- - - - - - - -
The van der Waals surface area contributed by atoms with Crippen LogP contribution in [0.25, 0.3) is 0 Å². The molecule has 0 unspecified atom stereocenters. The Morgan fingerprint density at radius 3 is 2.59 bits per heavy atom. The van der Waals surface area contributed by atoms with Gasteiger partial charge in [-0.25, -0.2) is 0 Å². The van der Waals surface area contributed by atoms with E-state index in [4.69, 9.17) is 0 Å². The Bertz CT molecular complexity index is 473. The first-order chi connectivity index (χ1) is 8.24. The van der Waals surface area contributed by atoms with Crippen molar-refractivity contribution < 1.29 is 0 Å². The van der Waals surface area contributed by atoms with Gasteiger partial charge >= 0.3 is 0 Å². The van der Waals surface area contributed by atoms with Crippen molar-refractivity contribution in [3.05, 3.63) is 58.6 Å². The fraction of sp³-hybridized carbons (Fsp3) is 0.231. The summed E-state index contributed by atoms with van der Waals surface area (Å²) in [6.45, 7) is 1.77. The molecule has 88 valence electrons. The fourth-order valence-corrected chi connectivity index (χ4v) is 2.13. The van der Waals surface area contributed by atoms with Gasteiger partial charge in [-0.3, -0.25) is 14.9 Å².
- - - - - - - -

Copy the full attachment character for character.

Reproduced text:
The van der Waals surface area contributed by atoms with Crippen LogP contribution in [0.25, 0.3) is 0 Å². The molecule has 0 unspecified atom stereocenters. The Morgan fingerprint density at radius 3 is 2.59 bits per heavy atom. The van der Waals surface area contributed by atoms with Gasteiger partial charge in [-0.25, -0.2) is 0 Å². The van der Waals surface area contributed by atoms with E-state index in [4.69, 9.17) is 0 Å². The Bertz CT molecular complexity index is 473. The first-order chi connectivity index (χ1) is 8.24. The van der Waals surface area contributed by atoms with Crippen molar-refractivity contribution < 1.29 is 0 Å². The van der Waals surface area contributed by atoms with Gasteiger partial charge >= 0.3 is 0 Å². The van der Waals surface area contributed by atoms with Crippen molar-refractivity contribution in [3.05, 3.63) is 58.6 Å². The fraction of sp³-hybridized carbons (Fsp3) is 0.231. The summed E-state index contributed by atoms with van der Waals surface area (Å²) in [6.45, 7) is 1.77. The molecule has 88 valence electrons. The fourth-order valence-corrected chi connectivity index (χ4v) is 2.13. The van der Waals surface area contributed by atoms with Gasteiger partial charge in [-0.3, -0.25) is 14.9 Å².